Everybody knows how to dance. Ok, some people don’t know but they can move to the rhythm. Music makes us move whether we want it or not and the beats are not indifferent to the body, and the other way around. Dancing is so traditional in every culture in the world that spiritual rituals involve dancing, there is a worldwide TV show called “Dancing with the stars” and it is a skill needed to socialize in almost every country in the world.
Dancing is so special that there is a charity in Santa Barbara that uses this activity, dancing hip hop and urban music, to reach out to young kids in order to give them a sense of leadership and community involvement that they can use in the future to have fun, to teach or to just stay out of trouble.
Let’s take at look at their story.
Everybody Dance Now is a charity that gives out free, weekly hip hop dance classes and programs to teenagers in underprivileged situations and communities. They aim at inspiring teenagers and teaching them values such as healthy and active lives and empowerment to be young leaders that can contribute to their families and communities.
They use what they call C.R.E.A.T.E. which has the following meaning and it is shown in their website www.everybodydancenow.org:
- “Cultivate self-esteem and self-value
- Respect their bodies and establish healthy lifestyles
- Express themselves and channel energy through creative alternatives
- Achieve goals and maintain a positive attitude through challenges
- Take part in consistent programming that promotes friendship and a sense of belonging
- Expand their perspectives through community service and cultural learning”
The whole idea of Everybody Dance Now came in the year 2003, after founder Jackie Rotman had to dance in front of 80 people with that had some type of disability. In that moment, and when the performance was going very well, a technical failure occurred. Jackie, who was 12 at that time, had to do something about it, improvise. She invited the audience to express themselves on stage just how she was doing it. This is an amazing girl with a vision, and when she saw the transformation that dance had in the teenagers and how this type of dance gave them self-confidence, empowerment and joy she decided to really do something about it. She was 14 when she recruited 3 friends to go dance and teach hip hop classes to three local elementary schools in the Santa Barbara area. She then received help from Julie McLeod who was at the head of Santa Barbara Dance Alliance and they designed an executive summary, recruited community leaders and knocked on the doors of many schools . here, the idea really took off.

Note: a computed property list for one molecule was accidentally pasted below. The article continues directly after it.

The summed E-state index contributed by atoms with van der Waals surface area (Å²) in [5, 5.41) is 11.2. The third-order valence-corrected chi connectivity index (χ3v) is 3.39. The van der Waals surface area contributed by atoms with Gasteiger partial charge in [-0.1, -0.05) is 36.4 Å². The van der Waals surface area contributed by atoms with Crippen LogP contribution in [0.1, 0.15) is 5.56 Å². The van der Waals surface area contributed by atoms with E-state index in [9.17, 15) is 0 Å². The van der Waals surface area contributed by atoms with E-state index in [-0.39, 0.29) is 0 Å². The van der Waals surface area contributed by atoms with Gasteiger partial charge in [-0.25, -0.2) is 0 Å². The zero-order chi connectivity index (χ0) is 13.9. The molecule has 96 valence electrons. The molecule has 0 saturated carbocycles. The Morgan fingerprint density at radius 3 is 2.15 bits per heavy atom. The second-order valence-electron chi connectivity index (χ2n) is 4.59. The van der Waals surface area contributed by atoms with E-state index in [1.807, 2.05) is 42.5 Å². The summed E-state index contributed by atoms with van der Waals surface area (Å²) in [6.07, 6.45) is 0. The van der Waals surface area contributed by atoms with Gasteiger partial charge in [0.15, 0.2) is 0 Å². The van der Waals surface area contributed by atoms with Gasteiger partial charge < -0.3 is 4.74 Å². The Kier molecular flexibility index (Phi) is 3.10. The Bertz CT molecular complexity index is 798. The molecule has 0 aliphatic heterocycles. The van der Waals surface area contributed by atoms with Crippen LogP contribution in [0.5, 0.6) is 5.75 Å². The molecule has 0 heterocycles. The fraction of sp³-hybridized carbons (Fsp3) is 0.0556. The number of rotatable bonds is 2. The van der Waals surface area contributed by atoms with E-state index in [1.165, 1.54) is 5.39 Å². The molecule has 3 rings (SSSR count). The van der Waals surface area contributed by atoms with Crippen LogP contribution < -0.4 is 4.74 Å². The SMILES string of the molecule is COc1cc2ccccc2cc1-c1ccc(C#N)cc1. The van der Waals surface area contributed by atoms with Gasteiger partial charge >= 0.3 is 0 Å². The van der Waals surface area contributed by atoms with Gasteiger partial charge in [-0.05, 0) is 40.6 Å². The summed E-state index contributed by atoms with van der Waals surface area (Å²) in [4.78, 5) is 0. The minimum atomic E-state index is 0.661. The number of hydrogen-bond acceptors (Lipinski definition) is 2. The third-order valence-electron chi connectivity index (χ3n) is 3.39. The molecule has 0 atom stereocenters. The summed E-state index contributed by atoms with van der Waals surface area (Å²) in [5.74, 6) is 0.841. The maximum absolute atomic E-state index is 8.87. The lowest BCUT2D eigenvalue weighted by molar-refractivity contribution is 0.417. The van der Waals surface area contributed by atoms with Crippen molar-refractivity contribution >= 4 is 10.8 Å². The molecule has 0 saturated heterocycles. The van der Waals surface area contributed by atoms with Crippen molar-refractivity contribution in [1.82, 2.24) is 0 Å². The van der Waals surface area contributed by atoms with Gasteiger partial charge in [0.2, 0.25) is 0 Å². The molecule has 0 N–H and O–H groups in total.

The international fame came in the spring of 2010 when MTV broadcasted a show called America’s Best Dance Crew and had an episode dedicated to charities that was called “Champions for Charity”. Later, Everybody Dance Now started receiving emails from all over the world from countries such as Peru, Ireland, Switzerland, Russia, China and Canada, that wanted to have the same idea but in their context but had no idea where to begin. After that year, Everybody Dance Now started to use their website and services to give mentorship, resources, support and training to people that wanted to have their own Everybody Dance Now.
So, since the year 2005 Everybody Dance Now has helped 6,000 teenagers that live in underprivileged conditions or have disabilities. Nowadays Everybody Dance Now runs 60 classes per week in the United States only and they give the teenagers the opportunity to express themselves through dance. If the program did not exist, theses teenagers would never have the chance to dance as a freedom of expression. There are 4 branches in the United States in Pomona, Santa Barbara, Chicago, and New York City.
In order to give the best service, approach and activities Everybody Dance Now follows a standard that is called “the Social and Emotional Learning Standards for Expanded Learning Programming” which gives the charity the following goals to meet:
- Safe and encouraging environment. Everybody Dance Now gives the teenagers an academic and fun environment where they can learn and manage their social, emotional, and physical needs.
- Active learning. EDN uses methods that are focused on physical activities that teach collaboration, team work and discipline.
- Skill teaching. The program provides the teenagers with the skills they need to be leaders in the 21st century.
- Leadership. EDN understands and gives special academic privileges to those teenagers that show leadership skills and are willing to continue in the path.
Did you like this post? Be sure to also take a look at this article on some charities in the Santa Barbara area that are supporting very important educational programs